In 1991 there were approximately 4,200 tanks, 8,200 armored vehicles, 3,600 artillery pieces, 106,000 other motor vehicles, 690 aircraft, 680 helicopters, and 180 rocket systems.[4]

Abandoned Soviet Army barracks in Stendal, 1991

At the end of the 1980s, the primary Soviet formations included:[5]

Other Group-level formations included:

Commanders-in-Chief of the GSFG

Memorial at the Airport in Großenhain

The first three Commanders-in-Chief were also Chiefs of the Soviet Military Administration in Germany.

Soviet Occupation Forces in Germany (SOFG 1945–49)
Group of Soviet Forces in Germany (GSFG 1949–1988)
Western Group of Forces (WGF 1988–94)

See also


  1. 1.0 1.1 Michael Holm, 3 Red Banner Combined Arms Army, February 2015.
  2. Chris Lofting & Kieron Pilbeam, 'Sperenburg,' Air Forces Monthly, February 1995, p.42
  3. Odom, William E. (1998). The Collapse of the Soviet Military. Yale University Press. p. 302. ISBN 0-300-07469-7.<templatestyles src="Module:Citation/CS1/styles.css"></templatestyles> On p.468, fn 130, Odom cites as his sources Komsomolskaya Pravda, 20 October 1994, and RFE/RL Daily Report, 24 October 1994, 2 November 1994, and 8 November 1994.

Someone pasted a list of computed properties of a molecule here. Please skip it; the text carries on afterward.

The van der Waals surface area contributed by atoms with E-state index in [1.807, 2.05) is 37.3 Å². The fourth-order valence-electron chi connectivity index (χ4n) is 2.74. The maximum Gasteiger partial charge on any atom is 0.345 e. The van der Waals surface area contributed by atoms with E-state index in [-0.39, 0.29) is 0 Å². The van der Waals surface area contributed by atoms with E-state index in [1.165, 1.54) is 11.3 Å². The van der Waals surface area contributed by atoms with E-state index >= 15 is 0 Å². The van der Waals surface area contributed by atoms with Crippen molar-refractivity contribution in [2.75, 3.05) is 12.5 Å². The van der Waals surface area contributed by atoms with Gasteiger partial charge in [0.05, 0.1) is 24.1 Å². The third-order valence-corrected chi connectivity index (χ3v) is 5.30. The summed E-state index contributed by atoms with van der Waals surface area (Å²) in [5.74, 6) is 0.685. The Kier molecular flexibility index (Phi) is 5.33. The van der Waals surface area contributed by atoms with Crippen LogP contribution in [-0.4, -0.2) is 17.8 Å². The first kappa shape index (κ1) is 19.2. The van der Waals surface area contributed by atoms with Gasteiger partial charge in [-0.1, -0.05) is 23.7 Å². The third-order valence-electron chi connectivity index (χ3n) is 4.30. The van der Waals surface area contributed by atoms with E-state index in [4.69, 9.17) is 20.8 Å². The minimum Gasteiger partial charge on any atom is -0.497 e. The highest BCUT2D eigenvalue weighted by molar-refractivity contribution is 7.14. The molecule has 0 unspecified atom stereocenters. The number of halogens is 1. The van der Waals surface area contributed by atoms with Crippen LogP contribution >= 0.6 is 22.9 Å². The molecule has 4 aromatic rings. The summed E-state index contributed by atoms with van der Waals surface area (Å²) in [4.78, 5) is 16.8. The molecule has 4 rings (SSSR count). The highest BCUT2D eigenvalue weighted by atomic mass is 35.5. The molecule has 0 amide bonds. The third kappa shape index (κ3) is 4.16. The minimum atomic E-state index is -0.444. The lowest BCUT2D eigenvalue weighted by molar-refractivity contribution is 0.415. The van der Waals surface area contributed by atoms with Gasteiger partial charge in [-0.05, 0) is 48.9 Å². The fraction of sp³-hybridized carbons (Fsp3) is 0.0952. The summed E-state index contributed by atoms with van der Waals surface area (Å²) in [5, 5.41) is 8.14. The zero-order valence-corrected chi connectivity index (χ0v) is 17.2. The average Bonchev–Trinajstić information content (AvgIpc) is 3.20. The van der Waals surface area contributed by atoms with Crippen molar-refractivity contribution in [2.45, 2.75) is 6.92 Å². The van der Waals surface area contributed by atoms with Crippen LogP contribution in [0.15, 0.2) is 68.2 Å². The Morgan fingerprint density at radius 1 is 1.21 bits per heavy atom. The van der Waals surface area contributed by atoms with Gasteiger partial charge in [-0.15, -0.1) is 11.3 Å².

4. Zabecki, David T. (28 October 2014). Germany at War: 400 Years of Military History. ABC-CLIO. p. 570. ISBN 9781598849813.<templatestyles src="Module:Citation/CS1/styles.css"></templatestyles>
  5. Steven J. Zaloga (1989) Tank War-Central Front – NATO vs. Warsaw Pact. Osprey Elite Series No 26. ISBN 0-85045-904-4
  6. Holm 2015/Feskov et al 2013.
  8. Michael Holm, 16th Guards Fighter Aviation Division
  9. Michael Holm, 125th Fighter-Bomber Aviation Division, accessed September 2011
  10. Michael Holm, 35th Landing-Assault Brigade

Further reading

  • William Durie, " THe United States Garrison Berlin 1945-1994", (Mission Accomplished, Aug 2014 ISBN 978-1-63068-540-9 (English).
  • Lutz Freundt, Sovetskiye voyska v Germanii, 1945–1994 (Soviet Troops in Germany 1945–1994), Young Guard (publisher) Publishing House, 1994.
  • Scott and Scott, The Armed Forces of the USSR, Westview Press, Boulder, Colorado, 1979
  • Roter Stern über Deutschland, Ilko-Sascha Kowalczuk und Stefan Wolle, Ch. Links Verlag, Berlin, 2001, ISBN 3-86153-246-8. This German book, The Red Star over Germany, Soviet troops in the GDR, presents 49 years of the Soviet Army stationed in East Germany.

External links